MOSUL, Iraq — Ever since the Islamist group ISIS, or the Islamic State of Iraq and Syria, stormed through the northern part of Iraq, the entire world has been watching its every move. What started as a swift campaign to grab a sizable swath of territory has now slowed down and the organization’s next test is whether it can govern the areas it so quickly took by force.
So far, ISIS has been able to offer what various rebel groups in Syria have been unable to provide: steady water and electricity, security and stability. However, these advantages come at a price: decreased freedoms and a constant fear of those in power. Just recently, ISIS stoned a woman to death in the northern Syrian town of Tabaqa for adultery – the first public execution of its kind to be held in the rebel-held region.
And this is a minor example of the fear many citizens are living under.
One of the most notable actions ISIS has taken since forcibly claiming its land was forcing hundreds of thousands of Christians to either leave the area or pay a tax in order to evade death. The Christian community in Mosul and Northern Iraq has been embedded in the region for centuries, as seen by several churches and monasteries in the area. Since the fall of Saddam Hussein’s rule, members of the Christian community have slowly been fleeing the area, but their flight has increased exponentially since ISIS took control.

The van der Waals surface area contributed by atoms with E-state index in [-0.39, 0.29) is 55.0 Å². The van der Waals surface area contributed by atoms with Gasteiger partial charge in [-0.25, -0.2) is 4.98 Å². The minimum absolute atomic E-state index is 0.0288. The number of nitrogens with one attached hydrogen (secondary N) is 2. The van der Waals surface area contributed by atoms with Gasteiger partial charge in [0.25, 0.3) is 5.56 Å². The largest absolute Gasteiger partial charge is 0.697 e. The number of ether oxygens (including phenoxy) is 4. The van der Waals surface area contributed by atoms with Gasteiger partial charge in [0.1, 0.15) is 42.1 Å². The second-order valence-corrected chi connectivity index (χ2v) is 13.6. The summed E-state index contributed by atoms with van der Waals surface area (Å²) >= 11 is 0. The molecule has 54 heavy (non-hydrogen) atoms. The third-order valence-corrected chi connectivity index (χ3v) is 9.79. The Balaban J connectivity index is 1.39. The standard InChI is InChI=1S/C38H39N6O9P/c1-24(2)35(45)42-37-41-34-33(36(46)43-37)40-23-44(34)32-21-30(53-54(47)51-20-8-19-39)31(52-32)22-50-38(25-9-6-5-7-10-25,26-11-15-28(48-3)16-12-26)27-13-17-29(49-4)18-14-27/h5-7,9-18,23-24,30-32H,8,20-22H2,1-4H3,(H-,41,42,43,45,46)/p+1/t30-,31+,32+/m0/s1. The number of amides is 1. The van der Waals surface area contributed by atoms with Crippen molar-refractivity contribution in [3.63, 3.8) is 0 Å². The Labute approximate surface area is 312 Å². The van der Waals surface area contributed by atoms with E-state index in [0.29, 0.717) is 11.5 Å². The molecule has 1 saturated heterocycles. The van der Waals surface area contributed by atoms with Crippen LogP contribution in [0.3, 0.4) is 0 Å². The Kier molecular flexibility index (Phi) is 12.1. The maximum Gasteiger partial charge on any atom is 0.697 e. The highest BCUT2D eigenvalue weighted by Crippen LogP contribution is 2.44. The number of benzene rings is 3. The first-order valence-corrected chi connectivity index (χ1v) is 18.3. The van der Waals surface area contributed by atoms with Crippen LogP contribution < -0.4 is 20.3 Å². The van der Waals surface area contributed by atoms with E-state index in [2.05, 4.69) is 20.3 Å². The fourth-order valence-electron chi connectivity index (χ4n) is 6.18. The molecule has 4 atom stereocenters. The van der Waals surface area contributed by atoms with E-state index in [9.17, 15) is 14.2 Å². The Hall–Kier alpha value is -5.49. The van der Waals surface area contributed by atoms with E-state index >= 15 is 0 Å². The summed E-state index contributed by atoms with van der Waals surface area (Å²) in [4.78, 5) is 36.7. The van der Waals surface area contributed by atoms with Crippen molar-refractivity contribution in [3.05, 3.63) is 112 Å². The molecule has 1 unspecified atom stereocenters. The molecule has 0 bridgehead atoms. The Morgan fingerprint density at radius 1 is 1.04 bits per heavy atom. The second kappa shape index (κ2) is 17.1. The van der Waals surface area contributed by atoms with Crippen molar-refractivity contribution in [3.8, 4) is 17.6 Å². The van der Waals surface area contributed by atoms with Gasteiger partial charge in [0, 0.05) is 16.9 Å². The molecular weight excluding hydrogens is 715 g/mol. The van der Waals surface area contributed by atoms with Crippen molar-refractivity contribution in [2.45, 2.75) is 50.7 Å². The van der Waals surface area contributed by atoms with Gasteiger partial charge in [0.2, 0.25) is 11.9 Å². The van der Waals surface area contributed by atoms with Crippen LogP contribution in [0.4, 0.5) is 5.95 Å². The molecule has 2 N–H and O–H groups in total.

Even though very few have decided to stay and quietly practice their faith, ISIS has forced the entire community to pull up their roots tracing back 1,700 years. Many Christians have fled to the nearby town of Al Qosh, where they are waiting to see what ISIS will do next.
Since forcing the entire Christian community out of the area, ISIS has taken to destroying symbols and buildings of the Christian community. Sledgehammers were taken to the tomb of Jonah, and crosses on the St. Ephrem’s Cathedral were replaced with black ISIS flags.
This was just the start.
ISIS went on to seize the Mar Behnam monastery and force out the monks with nothing but the clothes on their backs.
All of these religious sites were places of Christian pilgrimage, or of historic and symbolic importance to the community, with many dating as far back as the 4th century. While none of these buildings have been reported to be completely destroyed, the pain is no less for those who worshiped them.
“They did not destroy the churches, but they killed us when they removed the cross, said Ghazwan Ilyas, head of the Chaldean Culture Society in Mosul who has since fled the city. “This is death for us.”
The actions taken by ISIS are heinous and have already caused international uproar. However, the resistance within Iraq has been fractured and incredibly weak, and any sort of coordinated international response has yet to materialize.
While ISIS may offer some things that other rebels and governments don’t, actions like those directed towards the Christian community, combined with brash statements and media, have already earned the group the ire of everyone outside of their territory.
Despite strong condemnations of ISIS’ actions, many are waiting to see if the international community or the Iraqi army will organize and eradicate its presence. Until then, we will continue to wait and watch as hundreds of thousands are forced from their historic communities and becoming refugees within their own country.
– Andre Gobbo